The most ridiculous thing is that those apologists do not realise that Turkish President Recep Tayyip Erdoğan is espousing the very same theory: “The people’s will has manifested itself once more, our strongly grounded democracy has won again.”

When the word democracy is used so easily by everybody, you enable Erdoğan by creating the image of a so-called unity of national purpose and belief to the rest of the world. Those who are looking at investing and who are doing business in Turkey have hopped on the bandwagon because they hoped Turkey would resolve its troubles so they could profit from this so-called new era of hope. They rejoiced at the government and opposition’s joint chorus of “Turkey is a democracy”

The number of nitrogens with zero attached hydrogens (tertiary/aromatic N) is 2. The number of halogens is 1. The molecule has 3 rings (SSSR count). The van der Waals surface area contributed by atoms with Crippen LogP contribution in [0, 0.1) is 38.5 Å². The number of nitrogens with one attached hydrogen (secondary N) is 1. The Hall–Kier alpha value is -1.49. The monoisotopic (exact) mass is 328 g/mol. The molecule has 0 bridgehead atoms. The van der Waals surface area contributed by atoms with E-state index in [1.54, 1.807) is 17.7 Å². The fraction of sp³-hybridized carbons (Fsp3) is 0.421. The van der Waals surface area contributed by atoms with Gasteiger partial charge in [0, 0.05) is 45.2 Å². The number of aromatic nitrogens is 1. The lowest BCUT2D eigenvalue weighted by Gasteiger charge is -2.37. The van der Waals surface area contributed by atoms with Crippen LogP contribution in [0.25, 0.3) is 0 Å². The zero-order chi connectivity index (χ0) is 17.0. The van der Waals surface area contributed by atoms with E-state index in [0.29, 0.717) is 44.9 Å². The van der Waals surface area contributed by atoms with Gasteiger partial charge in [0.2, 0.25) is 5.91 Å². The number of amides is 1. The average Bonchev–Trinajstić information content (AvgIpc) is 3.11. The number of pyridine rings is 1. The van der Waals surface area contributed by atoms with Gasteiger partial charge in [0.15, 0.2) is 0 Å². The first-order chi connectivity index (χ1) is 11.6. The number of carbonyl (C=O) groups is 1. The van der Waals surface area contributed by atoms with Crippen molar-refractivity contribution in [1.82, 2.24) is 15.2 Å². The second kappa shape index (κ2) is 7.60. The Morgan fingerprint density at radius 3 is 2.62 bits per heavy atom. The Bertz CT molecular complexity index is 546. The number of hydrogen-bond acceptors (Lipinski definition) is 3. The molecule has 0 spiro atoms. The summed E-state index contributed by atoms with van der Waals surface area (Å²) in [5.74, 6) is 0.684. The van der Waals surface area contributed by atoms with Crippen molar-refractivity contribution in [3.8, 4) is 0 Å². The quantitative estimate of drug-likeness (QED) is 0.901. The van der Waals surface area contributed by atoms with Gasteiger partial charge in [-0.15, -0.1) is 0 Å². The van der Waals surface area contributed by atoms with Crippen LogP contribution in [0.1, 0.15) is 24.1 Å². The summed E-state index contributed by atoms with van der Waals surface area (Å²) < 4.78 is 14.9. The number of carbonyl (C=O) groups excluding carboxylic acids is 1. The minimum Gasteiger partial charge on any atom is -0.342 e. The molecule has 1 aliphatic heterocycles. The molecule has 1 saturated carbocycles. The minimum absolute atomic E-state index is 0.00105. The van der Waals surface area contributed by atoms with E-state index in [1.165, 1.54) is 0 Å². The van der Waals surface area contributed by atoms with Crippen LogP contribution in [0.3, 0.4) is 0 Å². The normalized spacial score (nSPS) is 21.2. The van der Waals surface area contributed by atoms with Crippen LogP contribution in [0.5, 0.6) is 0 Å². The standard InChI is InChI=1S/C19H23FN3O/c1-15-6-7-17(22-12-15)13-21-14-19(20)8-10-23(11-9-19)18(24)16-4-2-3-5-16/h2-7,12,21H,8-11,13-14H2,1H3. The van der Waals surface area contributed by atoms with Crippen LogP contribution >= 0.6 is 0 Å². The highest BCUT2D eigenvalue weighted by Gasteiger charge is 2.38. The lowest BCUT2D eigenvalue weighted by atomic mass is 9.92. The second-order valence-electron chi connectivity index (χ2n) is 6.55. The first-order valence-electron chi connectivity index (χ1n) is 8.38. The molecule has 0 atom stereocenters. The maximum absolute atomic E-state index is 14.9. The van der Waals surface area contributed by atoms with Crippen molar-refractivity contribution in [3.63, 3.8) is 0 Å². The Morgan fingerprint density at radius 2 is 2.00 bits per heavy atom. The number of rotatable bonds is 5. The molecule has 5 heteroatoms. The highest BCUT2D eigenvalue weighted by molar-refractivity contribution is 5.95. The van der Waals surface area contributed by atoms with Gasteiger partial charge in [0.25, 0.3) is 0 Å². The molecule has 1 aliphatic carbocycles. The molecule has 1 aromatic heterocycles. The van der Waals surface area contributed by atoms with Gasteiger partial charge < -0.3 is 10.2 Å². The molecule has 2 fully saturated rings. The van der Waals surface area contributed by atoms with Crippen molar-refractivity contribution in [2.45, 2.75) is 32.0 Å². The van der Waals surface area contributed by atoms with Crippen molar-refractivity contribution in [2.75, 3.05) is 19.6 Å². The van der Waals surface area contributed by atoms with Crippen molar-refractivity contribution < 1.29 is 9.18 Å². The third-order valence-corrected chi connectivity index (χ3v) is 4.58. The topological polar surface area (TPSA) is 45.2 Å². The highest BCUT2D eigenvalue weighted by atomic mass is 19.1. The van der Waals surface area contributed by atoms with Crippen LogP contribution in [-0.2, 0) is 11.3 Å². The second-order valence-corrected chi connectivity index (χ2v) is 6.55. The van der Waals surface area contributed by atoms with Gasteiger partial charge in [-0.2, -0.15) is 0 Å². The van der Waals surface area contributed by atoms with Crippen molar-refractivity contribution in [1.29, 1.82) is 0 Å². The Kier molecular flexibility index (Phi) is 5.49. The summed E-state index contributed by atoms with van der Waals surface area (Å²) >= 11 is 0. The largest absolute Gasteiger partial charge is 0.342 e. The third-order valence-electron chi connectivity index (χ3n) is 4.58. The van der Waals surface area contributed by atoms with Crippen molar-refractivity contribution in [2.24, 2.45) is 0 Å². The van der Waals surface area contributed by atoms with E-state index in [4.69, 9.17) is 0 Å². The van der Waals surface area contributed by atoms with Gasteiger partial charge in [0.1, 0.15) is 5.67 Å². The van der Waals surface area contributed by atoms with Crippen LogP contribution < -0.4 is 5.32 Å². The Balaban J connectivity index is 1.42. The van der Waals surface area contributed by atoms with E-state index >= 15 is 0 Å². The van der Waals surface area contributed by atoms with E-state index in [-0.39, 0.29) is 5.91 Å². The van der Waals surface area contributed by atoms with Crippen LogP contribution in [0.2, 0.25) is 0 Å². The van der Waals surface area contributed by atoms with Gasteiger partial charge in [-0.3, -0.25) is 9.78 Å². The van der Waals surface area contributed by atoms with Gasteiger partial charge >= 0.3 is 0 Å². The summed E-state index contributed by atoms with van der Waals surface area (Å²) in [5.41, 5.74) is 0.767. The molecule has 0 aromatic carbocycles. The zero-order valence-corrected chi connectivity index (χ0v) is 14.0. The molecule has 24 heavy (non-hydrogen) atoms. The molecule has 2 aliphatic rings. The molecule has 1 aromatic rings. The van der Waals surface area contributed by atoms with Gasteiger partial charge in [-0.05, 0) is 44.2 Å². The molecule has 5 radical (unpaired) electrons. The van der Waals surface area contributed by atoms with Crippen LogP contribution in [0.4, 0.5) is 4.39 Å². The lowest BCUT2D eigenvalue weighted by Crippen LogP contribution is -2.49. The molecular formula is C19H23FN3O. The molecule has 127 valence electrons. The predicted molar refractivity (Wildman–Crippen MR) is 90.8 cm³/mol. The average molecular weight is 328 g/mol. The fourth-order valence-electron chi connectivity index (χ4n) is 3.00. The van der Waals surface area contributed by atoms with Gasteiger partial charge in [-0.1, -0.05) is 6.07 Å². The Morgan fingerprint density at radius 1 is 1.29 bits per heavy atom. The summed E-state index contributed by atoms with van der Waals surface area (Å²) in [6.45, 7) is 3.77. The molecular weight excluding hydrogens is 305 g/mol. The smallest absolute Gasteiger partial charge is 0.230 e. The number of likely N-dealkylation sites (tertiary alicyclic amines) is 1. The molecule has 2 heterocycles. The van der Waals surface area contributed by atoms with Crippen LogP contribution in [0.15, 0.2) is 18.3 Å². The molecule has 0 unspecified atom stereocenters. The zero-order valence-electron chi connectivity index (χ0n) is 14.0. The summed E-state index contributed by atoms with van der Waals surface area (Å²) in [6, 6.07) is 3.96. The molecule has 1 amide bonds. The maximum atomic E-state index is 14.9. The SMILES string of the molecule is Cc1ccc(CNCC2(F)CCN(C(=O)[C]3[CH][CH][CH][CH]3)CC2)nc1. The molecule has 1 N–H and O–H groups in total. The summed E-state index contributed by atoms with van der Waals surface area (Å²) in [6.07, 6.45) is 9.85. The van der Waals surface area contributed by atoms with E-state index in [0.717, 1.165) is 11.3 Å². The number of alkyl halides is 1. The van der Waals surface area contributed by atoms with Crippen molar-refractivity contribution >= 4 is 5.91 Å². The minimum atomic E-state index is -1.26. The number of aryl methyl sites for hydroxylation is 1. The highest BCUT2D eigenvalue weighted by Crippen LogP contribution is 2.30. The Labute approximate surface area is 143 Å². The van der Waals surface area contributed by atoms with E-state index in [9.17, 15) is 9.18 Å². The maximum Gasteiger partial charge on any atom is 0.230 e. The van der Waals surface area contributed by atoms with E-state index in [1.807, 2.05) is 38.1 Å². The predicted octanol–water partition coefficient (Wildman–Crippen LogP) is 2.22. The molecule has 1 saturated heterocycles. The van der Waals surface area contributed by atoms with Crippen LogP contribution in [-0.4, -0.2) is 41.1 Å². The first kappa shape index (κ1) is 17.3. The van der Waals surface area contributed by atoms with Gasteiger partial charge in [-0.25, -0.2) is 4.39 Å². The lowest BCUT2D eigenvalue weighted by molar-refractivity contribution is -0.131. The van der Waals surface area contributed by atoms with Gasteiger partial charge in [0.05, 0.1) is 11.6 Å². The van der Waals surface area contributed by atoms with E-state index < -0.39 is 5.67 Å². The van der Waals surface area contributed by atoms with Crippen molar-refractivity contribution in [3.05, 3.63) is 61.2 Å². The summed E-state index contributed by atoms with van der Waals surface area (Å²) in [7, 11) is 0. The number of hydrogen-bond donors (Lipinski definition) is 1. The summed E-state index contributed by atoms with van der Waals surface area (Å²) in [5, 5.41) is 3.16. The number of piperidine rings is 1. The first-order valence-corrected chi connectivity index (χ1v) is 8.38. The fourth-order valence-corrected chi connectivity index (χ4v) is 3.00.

So here is a Turkey, where millions -- yes millions -- of citizens suffer, get bullied, or are insulted, where people who are dismissed from public service face societal death, where thousands were imprisoned for no reason or have to flee the country and seek the protection of a different state, where justice is almost totally lacking, where the law only works in favour of the regime. This very same Turkey that is now being referred to as a democracy is a country that has sunk to the lowest ranks of all rights and freedoms indexes. Shame on you!

Leaving aside the sincere democrats, whose only hope was to somehow rupture the regime’s fortress by voting in local polls, let’s now discuss what this pathetic celebration of democracy means for the opposition.